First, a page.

Troika Laundromat revelations make the case for tougher supervision of Europe’s banking sector
Issued by Transparency International Secretariat
The Troika Laundromat revelations published today by the Organized Crime and Corruption Reporting Project (OCCRP) and partner media outlets reveal the glaring shortcomings in anti-money laundering systems in Europe, and make the case for an EU-wide anti-money laundering supervisory authority, Transparency International said today.
“The European banking system should be a firewall that stops corrupt money from Russia and elsewhere being siphoned out of these countries’ economies. Instead, we see time and again how easy it is to launder and hide the proceeds of corruption, tax evasion or other criminal activities in Europe,” said Patricia Moreira, Managing Director of Transparency International. “All that is needed is an anonymous offshore company and one or more unscrupulous banks willing to turn a blind eye. Without more effective supervision of banks, we will see more scandals like this undermining the entire EU banking system.”
The Troika Laundromat investigations show how between 2006 and 2012, a Russian investment bank, Troika Dialog, orchestrated a scheme using three companies registered in the British Virgin Islands that set up at least 35 offshore shell companies which held accounts at ŪKIO bankas in Lithuania. Some of the accounts were registered to proxy individuals, including impoverished seasonal workers. Bank of Lithuania, the country’s central bank, failed to identify the scheme, despite catching a similar mechanism used to siphon off money as ŪKIO was going bankrupt.
US$4.6 billion was laundered through the Troika Laundromat. The scheme is connected to companies involved in corruption scandals including the Magnitsky Affair, the Russian Laundromat and the Sheremetyevo fuel fraud.
“The aim of these schemes is to obscure the origin of funds using international financial networks. Entry points into the European banking system are too weakly protected,” said Maíra Martini, an anti-money laundering expert at Transparency International. “National anti-money laundering authorities are not sufficiently empowered and do not have the necessary resources to effectively detect and prevent potential criminal activity at an early stage. We hear about these cases from leaks and data breaches, often after the schemes have stopped running.”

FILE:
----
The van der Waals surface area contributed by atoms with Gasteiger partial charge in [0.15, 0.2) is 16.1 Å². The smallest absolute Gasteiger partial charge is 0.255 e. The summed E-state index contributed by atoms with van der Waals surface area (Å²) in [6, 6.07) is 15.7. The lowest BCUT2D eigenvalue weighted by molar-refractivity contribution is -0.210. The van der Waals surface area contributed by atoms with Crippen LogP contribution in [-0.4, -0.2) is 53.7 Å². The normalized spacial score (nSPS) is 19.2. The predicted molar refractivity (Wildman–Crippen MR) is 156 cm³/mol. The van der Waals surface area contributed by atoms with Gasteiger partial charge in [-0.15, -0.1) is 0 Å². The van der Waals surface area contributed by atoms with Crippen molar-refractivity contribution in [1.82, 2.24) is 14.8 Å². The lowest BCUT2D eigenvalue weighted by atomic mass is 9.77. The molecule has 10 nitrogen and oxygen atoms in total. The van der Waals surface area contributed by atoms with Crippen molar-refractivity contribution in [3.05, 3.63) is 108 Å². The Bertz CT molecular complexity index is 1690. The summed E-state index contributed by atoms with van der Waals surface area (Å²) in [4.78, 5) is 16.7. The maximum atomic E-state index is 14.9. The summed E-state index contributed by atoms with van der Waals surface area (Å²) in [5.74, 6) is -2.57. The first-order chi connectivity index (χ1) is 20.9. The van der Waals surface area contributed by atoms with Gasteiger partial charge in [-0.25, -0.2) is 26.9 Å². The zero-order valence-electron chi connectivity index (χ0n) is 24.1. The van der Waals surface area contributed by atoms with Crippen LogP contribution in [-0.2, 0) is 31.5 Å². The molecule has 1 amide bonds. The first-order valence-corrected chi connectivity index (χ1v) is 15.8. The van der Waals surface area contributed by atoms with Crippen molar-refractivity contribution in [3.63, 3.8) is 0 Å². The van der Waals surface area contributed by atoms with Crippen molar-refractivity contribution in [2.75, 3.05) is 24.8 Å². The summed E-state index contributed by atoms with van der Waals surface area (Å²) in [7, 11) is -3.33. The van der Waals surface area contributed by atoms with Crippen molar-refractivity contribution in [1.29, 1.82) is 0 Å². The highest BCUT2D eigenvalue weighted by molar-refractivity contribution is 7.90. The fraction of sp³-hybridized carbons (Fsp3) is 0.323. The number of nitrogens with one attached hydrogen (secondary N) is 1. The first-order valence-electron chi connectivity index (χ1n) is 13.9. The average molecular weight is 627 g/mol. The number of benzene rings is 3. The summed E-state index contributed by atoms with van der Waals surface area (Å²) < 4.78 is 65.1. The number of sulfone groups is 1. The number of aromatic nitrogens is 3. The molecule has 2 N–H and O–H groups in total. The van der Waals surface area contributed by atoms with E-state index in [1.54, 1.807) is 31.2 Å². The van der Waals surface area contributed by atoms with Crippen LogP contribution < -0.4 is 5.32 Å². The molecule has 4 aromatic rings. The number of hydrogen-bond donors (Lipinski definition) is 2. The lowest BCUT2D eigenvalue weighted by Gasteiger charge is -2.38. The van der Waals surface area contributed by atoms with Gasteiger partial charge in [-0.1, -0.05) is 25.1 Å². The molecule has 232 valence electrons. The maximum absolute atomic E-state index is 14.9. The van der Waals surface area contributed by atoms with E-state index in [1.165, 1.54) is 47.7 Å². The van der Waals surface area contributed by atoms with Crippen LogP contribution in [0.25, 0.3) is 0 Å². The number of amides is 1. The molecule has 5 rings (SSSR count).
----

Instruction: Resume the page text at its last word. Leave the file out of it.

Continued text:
High-profile scandals such as the Danske Bank affair have recently created momentum towards reform. Last week, the European Parliament’s TAX3 Committee called for an EU-level anti-money laundering watchdog.
Transparency International is calling for supervisory powers at the EU level, equipped with investigative capabilities and sanctioning authority, as well as:
- enhanced technical expertise at national and EU level for identifying cross-border flows of illicit finances;
- greater coordination and exchange of information between national authorities in Europe and beyond;
- the end of anonymous company ownership and offshore secrecy havens such as the British Overseas Territories.
Transparency International is a member of the Global Anti-Corruption Consortium, a groundbreaking partnership to accelerate the global fight against corruption by bringing together advocacy and investigative journalism, spearheaded by The Organized Crime and Corruption Reporting Project.
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